We discussed “potential” changes to the Paycheck Protection Program (PPP), that were introduced in the House on May 15 in our PPP Update #10. Soon after, the Paycheck Protection Flexibility Act (PPFA) passed the House by a vote of 417-1. On Wednesday night, June 3, the Senate passed the PPFA unanimously with no changes. It is anticipated the President will sign the PPFA into law. Today we will discuss the impact of PPFA on PPP borrowers.
Lawmakers on both sides of the aisle agreed borrowers required relief with the end of the original 8-week Covered Period looming for many. The PPFA attempts to provide borrowers with more time and less obstacles to accomplish 100% forgiveness of the loan, which many businesses desperately need. Once this relief becomes law, the waiting game begins for the requisite guidance to apply it. For example,the loan forgiveness application must be revised. Further, the changes brought by the PPFA will cause the issuance of additional regulations and frequently asked questions (FAQs) specifically addressing forgiveness.
The text of the PPFA can be found here, and a chart highlighting the changes is below.
Update 6/8/2020: The Treasury and SBA, via a joint statement, announced they plan to issue new rules and guidance, a modified borrower application, and a modified loan forgiveness application in response to the PPFA. The joint statement can be found here. The most significant component of the statement is they plan to interpret the 60% payroll requirement as a limit on the loan forgiveness, similar to the prior 75% rule, instead of a cliff as defined in the PPFA. This interpretation is inconsistent with the statutory text and should not be relied upon until official guidance is issued.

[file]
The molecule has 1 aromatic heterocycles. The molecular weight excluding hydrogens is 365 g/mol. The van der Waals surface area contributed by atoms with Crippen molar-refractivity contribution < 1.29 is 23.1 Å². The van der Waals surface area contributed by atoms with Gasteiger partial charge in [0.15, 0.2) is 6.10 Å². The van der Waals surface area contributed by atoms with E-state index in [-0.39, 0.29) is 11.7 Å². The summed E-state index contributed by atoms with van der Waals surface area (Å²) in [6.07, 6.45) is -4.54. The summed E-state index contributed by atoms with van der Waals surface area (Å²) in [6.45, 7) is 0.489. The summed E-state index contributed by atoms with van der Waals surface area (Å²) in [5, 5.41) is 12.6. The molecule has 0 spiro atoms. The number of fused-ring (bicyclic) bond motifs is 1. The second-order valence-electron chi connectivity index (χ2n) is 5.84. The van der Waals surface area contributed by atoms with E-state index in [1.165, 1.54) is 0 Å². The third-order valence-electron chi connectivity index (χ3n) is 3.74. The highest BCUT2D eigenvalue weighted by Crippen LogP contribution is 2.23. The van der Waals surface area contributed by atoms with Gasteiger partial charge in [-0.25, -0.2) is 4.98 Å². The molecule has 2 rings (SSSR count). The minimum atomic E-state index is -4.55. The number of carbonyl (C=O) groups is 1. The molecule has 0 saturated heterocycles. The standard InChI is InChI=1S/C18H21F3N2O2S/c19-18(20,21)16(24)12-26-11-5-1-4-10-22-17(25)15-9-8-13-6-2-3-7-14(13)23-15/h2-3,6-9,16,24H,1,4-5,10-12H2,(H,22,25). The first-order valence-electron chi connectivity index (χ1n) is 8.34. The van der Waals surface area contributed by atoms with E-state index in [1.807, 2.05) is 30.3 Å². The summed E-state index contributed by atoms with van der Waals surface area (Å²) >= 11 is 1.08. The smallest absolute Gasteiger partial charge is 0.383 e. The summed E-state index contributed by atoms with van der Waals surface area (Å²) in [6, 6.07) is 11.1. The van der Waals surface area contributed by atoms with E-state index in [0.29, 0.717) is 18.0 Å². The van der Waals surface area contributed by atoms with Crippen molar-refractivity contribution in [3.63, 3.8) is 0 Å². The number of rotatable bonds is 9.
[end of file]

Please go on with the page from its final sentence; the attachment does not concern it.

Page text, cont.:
The PPFA provides additional flexibility but also raises new issues. We will await additional guidance before diving into some of these new issues, since a list of unanswered questions is not terribly helpful to our readers.
If you, like many businesses, have been actively planning around your PPP loan and believe you will satisfy the requirements using the original 8-week Covered Period, it may be prudent to consider the available election to use the 8-week Covered Period. Consult with your advisor regarding other business decisions you are considering and how the 24-week Covered Period impacts those decisions. It is our current understanding that electing the original 8-week period keeps the June 30, 2020 test date to meet the salary/hourly and full-time equivalent safe-harbor’s. This is an important consideration if your business decisions could affect the reduction tests if they were in place through December 31, 2020.
We will continue providing updates when relevant information becomes available. If you have questions about how to navigate the PPP Forgiveness Application process, or how other CARES Act incentives may apply to your business, please call on us. You can stay up to date on PPP guidance and tax issues relating to the coronavirus at our COVID-19 Tax Resource Center.